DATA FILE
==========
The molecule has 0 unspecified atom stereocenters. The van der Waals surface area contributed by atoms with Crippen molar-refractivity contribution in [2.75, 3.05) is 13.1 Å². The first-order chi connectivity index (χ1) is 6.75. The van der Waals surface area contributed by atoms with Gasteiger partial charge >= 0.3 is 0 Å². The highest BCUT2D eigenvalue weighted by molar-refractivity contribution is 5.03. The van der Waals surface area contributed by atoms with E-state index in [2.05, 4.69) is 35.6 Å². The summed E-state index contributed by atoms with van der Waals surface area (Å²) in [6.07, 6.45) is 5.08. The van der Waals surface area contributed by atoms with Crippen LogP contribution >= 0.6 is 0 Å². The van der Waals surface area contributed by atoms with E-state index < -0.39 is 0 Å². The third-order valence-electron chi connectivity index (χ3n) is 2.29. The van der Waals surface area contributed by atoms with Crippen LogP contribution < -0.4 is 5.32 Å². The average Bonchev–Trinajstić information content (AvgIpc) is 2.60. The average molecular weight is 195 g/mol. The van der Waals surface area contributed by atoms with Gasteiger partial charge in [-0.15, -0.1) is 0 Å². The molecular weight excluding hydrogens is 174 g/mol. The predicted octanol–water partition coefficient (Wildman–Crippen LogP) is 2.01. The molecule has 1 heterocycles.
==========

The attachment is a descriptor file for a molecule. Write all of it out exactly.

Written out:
The molecule has 0 unspecified atom stereocenters. The van der Waals surface area contributed by atoms with Crippen molar-refractivity contribution in [2.75, 3.05) is 13.1 Å². The first-order chi connectivity index (χ1) is 6.75. The van der Waals surface area contributed by atoms with Gasteiger partial charge >= 0.3 is 0 Å². The highest BCUT2D eigenvalue weighted by molar-refractivity contribution is 5.03. The van der Waals surface area contributed by atoms with E-state index in [2.05, 4.69) is 35.6 Å². The summed E-state index contributed by atoms with van der Waals surface area (Å²) in [6.07, 6.45) is 5.08. The van der Waals surface area contributed by atoms with Crippen LogP contribution >= 0.6 is 0 Å². The van der Waals surface area contributed by atoms with E-state index < -0.39 is 0 Å². The third-order valence-electron chi connectivity index (χ3n) is 2.29. The van der Waals surface area contributed by atoms with Crippen LogP contribution < -0.4 is 5.32 Å². The average Bonchev–Trinajstić information content (AvgIpc) is 2.60. The average molecular weight is 195 g/mol. The van der Waals surface area contributed by atoms with Gasteiger partial charge in [-0.15, -0.1) is 0 Å². The molecular weight excluding hydrogens is 174 g/mol. The predicted octanol–water partition coefficient (Wildman–Crippen LogP) is 2.01. The molecule has 1 heterocycles.